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Gum Disease and the Connection to Heart Disease

July 15, 2023

Researchers have investigated the link between gum disease and its connection to heart disease for several decades. Gum disease starts when dental plaque, which dentists call a sticky film of bacteria, builds around your teeth and gums. A different type of plaque comprising fat, cholesterol, and other materials in your blood can build up inside your arteries. The fatty plaque, also called atherosclerosis, is responsible for coronary artery disease.

If you have infected gums, also called periodontal disease, your chances of stroke, heart attack, or other severe cardiovascular problems increase by two or three times. However, a direct connection between the two may not exist. For example, many people with healthy oral health suffer from heart disease. In contrast, many with gum disease never develop heart problems.

Heart disease is associated with many risk factors, including smoking, unhealthy diet, lack of exercise, et cetera. However, many specialists suspect gum disease might be an independent risk factor for cardiovascular problems.

If having periodontal disease and want to avoid the risk of heart disease, you must receive treatment for the condition from the dentist in Langley. This is because periodontal disease can increase your body’s inflammation risk. Long-term chronic inflammation is crucial to many health problems, including atherosclerosis.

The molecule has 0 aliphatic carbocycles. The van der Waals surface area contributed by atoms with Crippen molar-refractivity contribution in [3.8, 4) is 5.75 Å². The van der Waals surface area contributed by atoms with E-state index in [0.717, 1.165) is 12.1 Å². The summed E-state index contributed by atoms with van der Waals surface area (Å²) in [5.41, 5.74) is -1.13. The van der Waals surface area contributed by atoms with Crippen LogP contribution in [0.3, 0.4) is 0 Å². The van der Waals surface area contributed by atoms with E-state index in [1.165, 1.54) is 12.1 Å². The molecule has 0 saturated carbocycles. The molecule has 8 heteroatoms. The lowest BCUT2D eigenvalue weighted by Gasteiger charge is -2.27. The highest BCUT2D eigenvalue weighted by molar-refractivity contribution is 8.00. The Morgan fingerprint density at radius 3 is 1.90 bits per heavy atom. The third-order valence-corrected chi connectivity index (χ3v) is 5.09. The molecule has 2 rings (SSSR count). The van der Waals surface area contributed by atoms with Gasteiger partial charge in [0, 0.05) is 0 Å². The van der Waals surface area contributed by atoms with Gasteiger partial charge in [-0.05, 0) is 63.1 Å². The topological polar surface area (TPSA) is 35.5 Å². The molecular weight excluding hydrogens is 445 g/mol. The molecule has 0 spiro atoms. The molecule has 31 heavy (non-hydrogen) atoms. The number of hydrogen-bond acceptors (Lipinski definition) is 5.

Periodontal disease is easily preventable by maintaining appropriate oral hygiene and getting regular exams and cleanings from the dentist near you to eliminate dental plaque and tartar buildup on your teeth and below the gum line. In addition, you become susceptible to cardiovascular problems when you neglect to visit your dentist twice yearly for checkups and cleanings, making you need unique compounds like resolvins from cardiologists to help resolve artery inflammation.

To this date, there is no evidence to prove gum disease treatment will prevent cardiovascular problems. However, the compelling connections between the two allow dentists to claim to remain vigilant and to avoid gum disease is crucial to prevent cardiovascular problems.

You can avoid seeking additional treatments from cardiologists by brushing your teeth twice daily, flossing them once, and getting regular dental checkups from the local dentist to ensure you avoid unnecessary problems with your heart and safeguard your teeth by ensuring you never develop gum disease in your mouth.

If you have swollen, red or tender gums, it is time to seek gum disease treatment from Allan Dental Center to avoid complicated problems like cardiovascular disease and search for tooth replacement solutions that gum disease can cause.